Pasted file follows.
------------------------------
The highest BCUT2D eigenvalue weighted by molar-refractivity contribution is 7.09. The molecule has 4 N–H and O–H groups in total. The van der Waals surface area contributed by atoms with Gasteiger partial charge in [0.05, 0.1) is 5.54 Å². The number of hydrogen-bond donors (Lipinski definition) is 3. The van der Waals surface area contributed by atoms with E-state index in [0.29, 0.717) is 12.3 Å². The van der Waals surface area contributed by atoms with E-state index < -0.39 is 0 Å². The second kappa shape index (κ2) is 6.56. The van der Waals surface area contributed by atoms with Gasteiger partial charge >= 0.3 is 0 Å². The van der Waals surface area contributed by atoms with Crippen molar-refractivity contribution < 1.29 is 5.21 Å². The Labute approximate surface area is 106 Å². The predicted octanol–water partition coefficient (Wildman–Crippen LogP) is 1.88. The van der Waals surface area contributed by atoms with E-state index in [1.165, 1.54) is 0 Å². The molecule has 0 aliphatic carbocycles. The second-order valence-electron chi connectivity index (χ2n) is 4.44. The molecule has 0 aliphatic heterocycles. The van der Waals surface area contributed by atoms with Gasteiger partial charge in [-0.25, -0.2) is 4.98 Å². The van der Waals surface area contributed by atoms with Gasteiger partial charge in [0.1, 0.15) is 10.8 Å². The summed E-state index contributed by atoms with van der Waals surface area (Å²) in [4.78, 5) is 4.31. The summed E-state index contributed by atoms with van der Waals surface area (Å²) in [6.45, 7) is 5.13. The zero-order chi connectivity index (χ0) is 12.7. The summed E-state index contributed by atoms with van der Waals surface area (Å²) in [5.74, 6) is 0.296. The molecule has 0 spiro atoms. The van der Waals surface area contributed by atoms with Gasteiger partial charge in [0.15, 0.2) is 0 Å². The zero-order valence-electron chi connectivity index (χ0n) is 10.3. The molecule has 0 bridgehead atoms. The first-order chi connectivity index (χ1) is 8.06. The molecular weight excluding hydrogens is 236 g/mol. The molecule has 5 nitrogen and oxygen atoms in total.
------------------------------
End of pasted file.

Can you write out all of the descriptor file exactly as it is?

The highest BCUT2D eigenvalue weighted by molar-refractivity contribution is 7.09. The molecule has 4 N–H and O–H groups in total. The van der Waals surface area contributed by atoms with Gasteiger partial charge in [0.05, 0.1) is 5.54 Å². The number of hydrogen-bond donors (Lipinski definition) is 3. The van der Waals surface area contributed by atoms with E-state index in [0.29, 0.717) is 12.3 Å². The van der Waals surface area contributed by atoms with E-state index < -0.39 is 0 Å². The second kappa shape index (κ2) is 6.56. The van der Waals surface area contributed by atoms with Gasteiger partial charge >= 0.3 is 0 Å². The van der Waals surface area contributed by atoms with Crippen molar-refractivity contribution < 1.29 is 5.21 Å². The Labute approximate surface area is 106 Å². The predicted octanol–water partition coefficient (Wildman–Crippen LogP) is 1.88. The van der Waals surface area contributed by atoms with E-state index in [1.165, 1.54) is 0 Å². The molecule has 0 aliphatic carbocycles. The second-order valence-electron chi connectivity index (χ2n) is 4.44. The molecule has 0 aliphatic heterocycles. The van der Waals surface area contributed by atoms with Gasteiger partial charge in [-0.25, -0.2) is 4.98 Å². The van der Waals surface area contributed by atoms with Gasteiger partial charge in [0.1, 0.15) is 10.8 Å². The summed E-state index contributed by atoms with van der Waals surface area (Å²) in [4.78, 5) is 4.31. The summed E-state index contributed by atoms with van der Waals surface area (Å²) in [6.45, 7) is 5.13. The zero-order chi connectivity index (χ0) is 12.7. The summed E-state index contributed by atoms with van der Waals surface area (Å²) in [5.74, 6) is 0.296. The molecule has 0 spiro atoms. The van der Waals surface area contributed by atoms with Gasteiger partial charge in [0.15, 0.2) is 0 Å². The zero-order valence-electron chi connectivity index (χ0n) is 10.3. The molecule has 0 bridgehead atoms. The first-order chi connectivity index (χ1) is 8.06. The molecular weight excluding hydrogens is 236 g/mol. The molecule has 5 nitrogen and oxygen atoms in total.